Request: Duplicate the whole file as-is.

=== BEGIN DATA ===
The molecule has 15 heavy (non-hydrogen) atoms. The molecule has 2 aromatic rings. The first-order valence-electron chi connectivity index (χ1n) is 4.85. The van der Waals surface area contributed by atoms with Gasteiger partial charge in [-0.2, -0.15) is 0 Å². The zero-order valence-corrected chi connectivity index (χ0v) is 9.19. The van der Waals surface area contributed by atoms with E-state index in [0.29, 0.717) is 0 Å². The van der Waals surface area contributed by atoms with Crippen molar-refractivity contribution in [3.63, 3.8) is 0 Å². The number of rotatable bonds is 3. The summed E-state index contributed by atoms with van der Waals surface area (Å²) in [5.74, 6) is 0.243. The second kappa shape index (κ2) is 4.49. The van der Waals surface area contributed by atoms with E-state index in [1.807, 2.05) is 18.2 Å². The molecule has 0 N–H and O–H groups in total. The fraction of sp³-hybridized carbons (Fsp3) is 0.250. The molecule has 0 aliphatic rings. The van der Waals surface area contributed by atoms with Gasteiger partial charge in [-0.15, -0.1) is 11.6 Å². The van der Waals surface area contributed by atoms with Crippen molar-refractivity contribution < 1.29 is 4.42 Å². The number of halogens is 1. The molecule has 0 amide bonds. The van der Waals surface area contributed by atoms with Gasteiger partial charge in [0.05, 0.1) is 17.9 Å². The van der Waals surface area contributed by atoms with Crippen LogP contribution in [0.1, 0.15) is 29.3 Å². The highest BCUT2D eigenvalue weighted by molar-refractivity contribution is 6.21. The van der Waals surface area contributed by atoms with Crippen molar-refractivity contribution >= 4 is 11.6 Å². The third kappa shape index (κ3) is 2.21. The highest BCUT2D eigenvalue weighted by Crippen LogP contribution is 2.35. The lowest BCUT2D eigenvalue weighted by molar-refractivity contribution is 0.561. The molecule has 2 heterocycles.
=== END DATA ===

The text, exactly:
The molecule has 15 heavy (non-hydrogen) atoms. The molecule has 2 aromatic rings. The first-order valence-electron chi connectivity index (χ1n) is 4.85. The van der Waals surface area contributed by atoms with Gasteiger partial charge in [-0.2, -0.15) is 0 Å². The zero-order valence-corrected chi connectivity index (χ0v) is 9.19. The van der Waals surface area contributed by atoms with E-state index in [0.29, 0.717) is 0 Å². The van der Waals surface area contributed by atoms with Crippen molar-refractivity contribution in [3.63, 3.8) is 0 Å². The number of rotatable bonds is 3. The summed E-state index contributed by atoms with van der Waals surface area (Å²) in [5.74, 6) is 0.243. The second kappa shape index (κ2) is 4.49. The van der Waals surface area contributed by atoms with E-state index in [1.807, 2.05) is 18.2 Å². The molecule has 0 N–H and O–H groups in total. The fraction of sp³-hybridized carbons (Fsp3) is 0.250. The molecule has 0 aliphatic rings. The van der Waals surface area contributed by atoms with Gasteiger partial charge in [-0.15, -0.1) is 11.6 Å². The van der Waals surface area contributed by atoms with Crippen molar-refractivity contribution < 1.29 is 4.42 Å². The number of halogens is 1. The molecule has 0 amide bonds. The van der Waals surface area contributed by atoms with Gasteiger partial charge in [0.05, 0.1) is 17.9 Å². The van der Waals surface area contributed by atoms with Crippen LogP contribution in [0.1, 0.15) is 29.3 Å². The highest BCUT2D eigenvalue weighted by molar-refractivity contribution is 6.21. The van der Waals surface area contributed by atoms with Crippen molar-refractivity contribution >= 4 is 11.6 Å². The third kappa shape index (κ3) is 2.21. The highest BCUT2D eigenvalue weighted by Crippen LogP contribution is 2.35. The lowest BCUT2D eigenvalue weighted by molar-refractivity contribution is 0.561. The molecule has 2 heterocycles.